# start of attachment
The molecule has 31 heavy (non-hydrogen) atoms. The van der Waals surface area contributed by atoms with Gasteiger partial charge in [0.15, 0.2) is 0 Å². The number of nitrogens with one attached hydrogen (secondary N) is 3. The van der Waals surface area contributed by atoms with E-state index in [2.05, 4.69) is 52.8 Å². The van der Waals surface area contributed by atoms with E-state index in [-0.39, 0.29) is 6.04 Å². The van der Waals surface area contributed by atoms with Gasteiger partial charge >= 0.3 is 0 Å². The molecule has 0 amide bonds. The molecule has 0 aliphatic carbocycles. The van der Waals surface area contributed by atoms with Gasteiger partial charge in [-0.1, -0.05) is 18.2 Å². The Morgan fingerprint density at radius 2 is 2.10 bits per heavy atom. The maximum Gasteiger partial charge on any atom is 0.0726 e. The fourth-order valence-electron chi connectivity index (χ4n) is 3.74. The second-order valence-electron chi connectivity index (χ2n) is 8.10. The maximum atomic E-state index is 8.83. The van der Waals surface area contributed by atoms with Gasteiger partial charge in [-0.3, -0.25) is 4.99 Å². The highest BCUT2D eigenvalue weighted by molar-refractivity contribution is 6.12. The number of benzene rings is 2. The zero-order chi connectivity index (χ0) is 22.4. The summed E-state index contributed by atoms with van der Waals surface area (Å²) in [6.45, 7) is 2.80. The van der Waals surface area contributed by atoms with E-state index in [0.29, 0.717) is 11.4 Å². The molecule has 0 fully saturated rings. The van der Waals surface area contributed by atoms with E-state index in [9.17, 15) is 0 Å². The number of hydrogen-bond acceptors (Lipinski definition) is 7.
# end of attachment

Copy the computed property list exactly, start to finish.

The molecule has 31 heavy (non-hydrogen) atoms. The van der Waals surface area contributed by atoms with Gasteiger partial charge in [0.15, 0.2) is 0 Å². The number of nitrogens with one attached hydrogen (secondary N) is 3. The van der Waals surface area contributed by atoms with E-state index in [2.05, 4.69) is 52.8 Å². The van der Waals surface area contributed by atoms with E-state index in [-0.39, 0.29) is 6.04 Å². The van der Waals surface area contributed by atoms with Gasteiger partial charge >= 0.3 is 0 Å². The molecule has 0 amide bonds. The molecule has 0 aliphatic carbocycles. The van der Waals surface area contributed by atoms with Gasteiger partial charge in [-0.1, -0.05) is 18.2 Å². The Morgan fingerprint density at radius 2 is 2.10 bits per heavy atom. The maximum Gasteiger partial charge on any atom is 0.0726 e. The fourth-order valence-electron chi connectivity index (χ4n) is 3.74. The second-order valence-electron chi connectivity index (χ2n) is 8.10. The maximum atomic E-state index is 8.83. The van der Waals surface area contributed by atoms with Gasteiger partial charge in [-0.3, -0.25) is 4.99 Å². The highest BCUT2D eigenvalue weighted by molar-refractivity contribution is 6.12. The number of benzene rings is 2. The zero-order chi connectivity index (χ0) is 22.4. The summed E-state index contributed by atoms with van der Waals surface area (Å²) in [6.45, 7) is 2.80. The van der Waals surface area contributed by atoms with E-state index in [0.29, 0.717) is 11.4 Å². The molecule has 0 fully saturated rings. The van der Waals surface area contributed by atoms with E-state index in [9.17, 15) is 0 Å². The number of hydrogen-bond acceptors (Lipinski definition) is 7.